Reequal Smith came to Prince Edward Island from her home in the Bahamian islands of New Providence to study dance at Holland College's School of Performing Arts.
Now she herself has become a teacher, owning and running Oshun Dance Studio in Charlottetown — P.E.I.'s only Black-owned dance company, according to the Black Cultural Society of P.E.I.
"I want P.E.I. to really just, you know, soak up my Caribbean style! Just bringing something new to the Island," the 27-year-old said in her lilting Bahamian accent, as she took a break from rehearsal in early December.
"Different music, a bunch of different colours, different rhythms — that's my main goal, just to be able to bring my home to P.E.I."
She and her three dancers were presenting an encore performance of a showcase Smith first mounted in September, called Calypso Secrets. The September outdoor performance sold out and Smith said the audience, as well as many people passing by, were appreciative.
'Be proud of who we are'
Smith said she and a friend didn't know much about P.E.I. before they enrolled in the college's dance program in 2017.
"We decided to take our chances coming to Canada, you know, join the program, and … see what it had to offer," she said. They ended up having an "awesome time" in the program, graduating in 2019.
Since then, Smith said she has been working on building her dance career. About a year ago, she started her own dance troupe, Oshun Dance Studio.
This isn't just something I do for a hobby, but it's something that I love. — Reequal Smith
"I really just wanted to bring more dance awareness to P.E.I.," she said. "I usually don't see much performances happening and due to that I was like, you know what? I want to be able to create an organization or a business or a studio that I can be able to perform and also reach out to a lot of other young local artists like myself so that they can be able to showcase the talents that they have and the same time, be able to bring joy to people."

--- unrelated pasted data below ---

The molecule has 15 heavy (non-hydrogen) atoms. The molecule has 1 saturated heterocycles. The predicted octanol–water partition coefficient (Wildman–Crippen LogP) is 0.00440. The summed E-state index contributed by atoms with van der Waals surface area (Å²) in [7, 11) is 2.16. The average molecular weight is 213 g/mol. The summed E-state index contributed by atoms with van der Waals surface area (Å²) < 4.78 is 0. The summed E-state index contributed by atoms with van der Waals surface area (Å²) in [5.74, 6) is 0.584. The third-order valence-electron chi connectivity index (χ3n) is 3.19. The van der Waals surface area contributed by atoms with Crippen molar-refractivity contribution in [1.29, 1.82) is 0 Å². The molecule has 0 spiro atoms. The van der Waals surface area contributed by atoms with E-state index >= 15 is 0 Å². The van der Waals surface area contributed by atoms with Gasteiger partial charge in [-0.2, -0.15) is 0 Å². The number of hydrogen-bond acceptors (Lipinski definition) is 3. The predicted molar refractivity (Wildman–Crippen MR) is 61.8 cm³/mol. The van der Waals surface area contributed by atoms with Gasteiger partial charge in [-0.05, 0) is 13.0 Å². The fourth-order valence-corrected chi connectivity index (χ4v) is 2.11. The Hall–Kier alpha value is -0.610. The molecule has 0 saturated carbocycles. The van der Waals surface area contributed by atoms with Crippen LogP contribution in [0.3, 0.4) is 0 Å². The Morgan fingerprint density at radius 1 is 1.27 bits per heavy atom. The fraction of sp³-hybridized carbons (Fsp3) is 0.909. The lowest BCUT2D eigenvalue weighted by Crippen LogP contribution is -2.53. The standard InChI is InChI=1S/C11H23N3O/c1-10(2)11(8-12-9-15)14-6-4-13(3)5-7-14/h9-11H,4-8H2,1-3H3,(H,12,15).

With help from her brother, she decided on the name Oshun, in honour of an African goddess of beauty, sensuality, strength and fertility.
"I was like wow, that fits the image that I'm looking for, you know? As women I want us to be able to be proud of who we are no matter what shape, what colour, what size, anything, and for us to discover our inner beauty and be able to express that," Smith said.
That celebration carries through in Smith's style of dance — what she calls a fusion of ballet, jazz, funk and hip-hop infused with Afro-Caribbean movement — and she is eager to share it on this Island.
'It's actually beautiful'
In December, Smith was awarded a $2,000 arts grant from the P.E.I. government. She was thrilled, and said she plans to use the money to mount more shows across the Island.
"Just being able to perform honestly is like the biggest thing for me ever," she said. "I want people to feel what I'm feeling — whether I'm sad, happy, angry, ecstatic, all these different feelings. I want to be able to allow that to bounce off of me onto them.
"Whenever I'm performing, it's just me giving my all, my 100 per cent, because I want people to really feel my energy on stage and my presence, and to know that this isn't just something I do for a hobby, but it's something that I love."
Expressing a culture
Oshun dancer Dawn Ward is also from the Bahamas.
"It's actually very nice to be able to express what we can from our culture," Ward said, adding that it is interesting to teach the Caribbean style of dance to Island dancers and see how they interpret it.
She's also excited the company received the arts grant.
"It's actually beautiful that they're looking towards giving some type of appreciation to the arts and also to diversity," Ward said.
"It's one thing to say 'I appreciate the arts community' but it's also a lovely thing to appreciate the diversity in the arts community, especially here in P.E.I."
For more stories about the experiences of Black Canadians — from anti-Black racism to success stories within the Black community — check out Being Black in Canada, a CBC project Black Canadians can be proud of. You can read more stories here.
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